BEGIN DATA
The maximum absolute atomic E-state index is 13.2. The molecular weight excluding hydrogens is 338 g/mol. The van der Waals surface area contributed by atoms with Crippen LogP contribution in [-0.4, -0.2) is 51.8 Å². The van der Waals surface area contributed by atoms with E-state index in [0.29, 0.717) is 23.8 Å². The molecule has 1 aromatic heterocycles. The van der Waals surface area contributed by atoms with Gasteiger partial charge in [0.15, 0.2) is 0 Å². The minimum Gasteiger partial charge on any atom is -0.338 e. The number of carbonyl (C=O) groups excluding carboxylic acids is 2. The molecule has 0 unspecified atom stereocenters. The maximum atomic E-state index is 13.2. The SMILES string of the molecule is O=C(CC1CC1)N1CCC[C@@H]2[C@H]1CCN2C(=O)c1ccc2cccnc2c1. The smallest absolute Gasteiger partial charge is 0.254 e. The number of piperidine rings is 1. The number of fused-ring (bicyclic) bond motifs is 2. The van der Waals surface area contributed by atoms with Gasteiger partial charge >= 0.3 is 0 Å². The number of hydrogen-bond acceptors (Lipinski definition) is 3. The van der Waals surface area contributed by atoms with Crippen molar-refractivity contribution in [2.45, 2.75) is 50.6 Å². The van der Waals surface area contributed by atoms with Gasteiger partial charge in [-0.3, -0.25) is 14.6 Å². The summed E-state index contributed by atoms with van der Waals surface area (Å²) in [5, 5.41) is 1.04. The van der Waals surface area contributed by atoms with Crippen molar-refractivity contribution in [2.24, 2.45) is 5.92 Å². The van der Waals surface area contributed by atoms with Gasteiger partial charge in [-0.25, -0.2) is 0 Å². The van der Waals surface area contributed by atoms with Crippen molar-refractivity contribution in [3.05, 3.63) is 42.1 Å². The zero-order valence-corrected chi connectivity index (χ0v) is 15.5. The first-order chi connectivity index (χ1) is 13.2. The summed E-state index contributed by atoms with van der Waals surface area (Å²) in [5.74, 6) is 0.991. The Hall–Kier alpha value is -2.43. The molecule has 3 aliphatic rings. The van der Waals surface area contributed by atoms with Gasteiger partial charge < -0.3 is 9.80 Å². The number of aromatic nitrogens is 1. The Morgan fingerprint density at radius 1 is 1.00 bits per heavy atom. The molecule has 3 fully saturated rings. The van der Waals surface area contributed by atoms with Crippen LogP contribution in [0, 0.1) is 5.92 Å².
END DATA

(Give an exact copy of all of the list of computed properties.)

The maximum absolute atomic E-state index is 13.2. The molecular weight excluding hydrogens is 338 g/mol. The van der Waals surface area contributed by atoms with Crippen LogP contribution in [-0.4, -0.2) is 51.8 Å². The van der Waals surface area contributed by atoms with E-state index in [0.29, 0.717) is 23.8 Å². The molecule has 1 aromatic heterocycles. The van der Waals surface area contributed by atoms with Gasteiger partial charge in [0.15, 0.2) is 0 Å². The minimum Gasteiger partial charge on any atom is -0.338 e. The number of carbonyl (C=O) groups excluding carboxylic acids is 2. The molecule has 0 unspecified atom stereocenters. The maximum atomic E-state index is 13.2. The SMILES string of the molecule is O=C(CC1CC1)N1CCC[C@@H]2[C@H]1CCN2C(=O)c1ccc2cccnc2c1. The smallest absolute Gasteiger partial charge is 0.254 e. The number of piperidine rings is 1. The number of fused-ring (bicyclic) bond motifs is 2. The van der Waals surface area contributed by atoms with Gasteiger partial charge >= 0.3 is 0 Å². The number of hydrogen-bond acceptors (Lipinski definition) is 3. The van der Waals surface area contributed by atoms with Crippen molar-refractivity contribution in [2.45, 2.75) is 50.6 Å². The van der Waals surface area contributed by atoms with Gasteiger partial charge in [-0.3, -0.25) is 14.6 Å². The summed E-state index contributed by atoms with van der Waals surface area (Å²) in [5, 5.41) is 1.04. The van der Waals surface area contributed by atoms with Crippen molar-refractivity contribution in [2.24, 2.45) is 5.92 Å². The van der Waals surface area contributed by atoms with Gasteiger partial charge in [-0.25, -0.2) is 0 Å². The van der Waals surface area contributed by atoms with Crippen molar-refractivity contribution in [3.05, 3.63) is 42.1 Å². The zero-order valence-corrected chi connectivity index (χ0v) is 15.5. The first-order chi connectivity index (χ1) is 13.2. The summed E-state index contributed by atoms with van der Waals surface area (Å²) in [5.74, 6) is 0.991. The Hall–Kier alpha value is -2.43. The molecule has 3 aliphatic rings. The van der Waals surface area contributed by atoms with Gasteiger partial charge < -0.3 is 9.80 Å². The number of aromatic nitrogens is 1. The Morgan fingerprint density at radius 1 is 1.00 bits per heavy atom. The molecule has 3 fully saturated rings. The van der Waals surface area contributed by atoms with Crippen LogP contribution in [0, 0.1) is 5.92 Å².